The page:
- Title: I'm the best choice for UCI President, insists Cookson
- Date: 28th July 2017
- Summary: LONDON, ENGLAND, UK (JULY 28, 2017) (REUTERS) SOUNDBITE (English) CURRENT UCI PRESIDENT BRIAN COOKSON SAYING ON WHETEHR HE IS UPSET BY CRITICISM FROM PAT MCQUAID AND LANCE ARMSTRONG: "Absolutely not. The fact that those two people are opposed to me are the best possible endorsement I could wish for. People in cycling have long memories. They remember the disastrous situation those two people put our sport in and frankly I don't want their support."
- Embargoed: 11th August 2017 21:00
- Keywords: UCI election Brian Cookson Lance Armstrong Pat McQuaid cycling
- Location: LONDON, ENGLAND, UK
- City: LONDON, ENGLAND, UK
- Country: United Kingdom
- Topics: Cycling,Sport
- Reuters ID: LVA0036RMT2KF
- Aspect Ratio: 16:9
- Story Text: Brian Cookson, facing an election challenge for his presidency of cycling's governing body the UCI, launched a strong defence of his stewardship on Friday and said he expects to win another four-year period in office.
He believes he has greatly improved the "disastrous and controversy-ridden" organisation he took over in 2013 and will continue to do so, especially in the areas of anti-doping, women's cycling and inspiring participation in the sport.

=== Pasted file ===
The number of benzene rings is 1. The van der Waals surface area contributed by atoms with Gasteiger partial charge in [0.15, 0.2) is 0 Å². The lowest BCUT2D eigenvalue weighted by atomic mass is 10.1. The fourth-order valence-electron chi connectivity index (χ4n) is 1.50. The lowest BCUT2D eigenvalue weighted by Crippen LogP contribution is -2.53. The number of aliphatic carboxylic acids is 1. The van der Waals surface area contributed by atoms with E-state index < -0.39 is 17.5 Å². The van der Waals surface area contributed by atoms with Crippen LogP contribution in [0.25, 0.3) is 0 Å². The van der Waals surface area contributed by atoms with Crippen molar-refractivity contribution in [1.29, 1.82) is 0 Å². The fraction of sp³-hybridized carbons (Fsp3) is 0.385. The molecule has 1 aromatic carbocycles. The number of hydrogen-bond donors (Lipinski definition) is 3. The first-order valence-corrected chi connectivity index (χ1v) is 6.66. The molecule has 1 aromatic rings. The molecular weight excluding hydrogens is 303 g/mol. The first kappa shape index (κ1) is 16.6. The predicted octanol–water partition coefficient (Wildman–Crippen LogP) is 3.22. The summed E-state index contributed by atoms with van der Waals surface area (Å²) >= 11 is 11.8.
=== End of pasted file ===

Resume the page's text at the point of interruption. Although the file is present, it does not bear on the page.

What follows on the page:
The 66-year-old Briton beat Irishman Pat McQuaid in the last election and was hoping to be unopposed this time.
He is being challenged, however, by UCI vice-president and European Cycling Union president David Lappartient from France, who Cookson described as having been "the leader of the opposition for some time".
The Frenchman announced his candidacy last month, 24 hours before the deadline.
He pointed to a new ethics code, strengthening the UCI's financial position and growing cycling worldwide, with a record number of nations at the Rio Olympic Games and the development of the UCI Women's World Tour, with equal prize money.
His manifesto includes continuing the global development of cycling, "keeping an eye on the ball with anti-doping" and "using the elite level of cycling to inspire people to get on a bike for health benefits."
Criticised publicly by his predecessor McQuaid, who called him "a fraud", and by the disgraced former world champion and seven-times Tour de France winner Lance Armstrong, Cookson said: "I don't want their support. (Their criticism) is the best possible endorsement of me."
The vote among 45 delegates will take place on Sept. 21 during the UCI road world championships in Norway.
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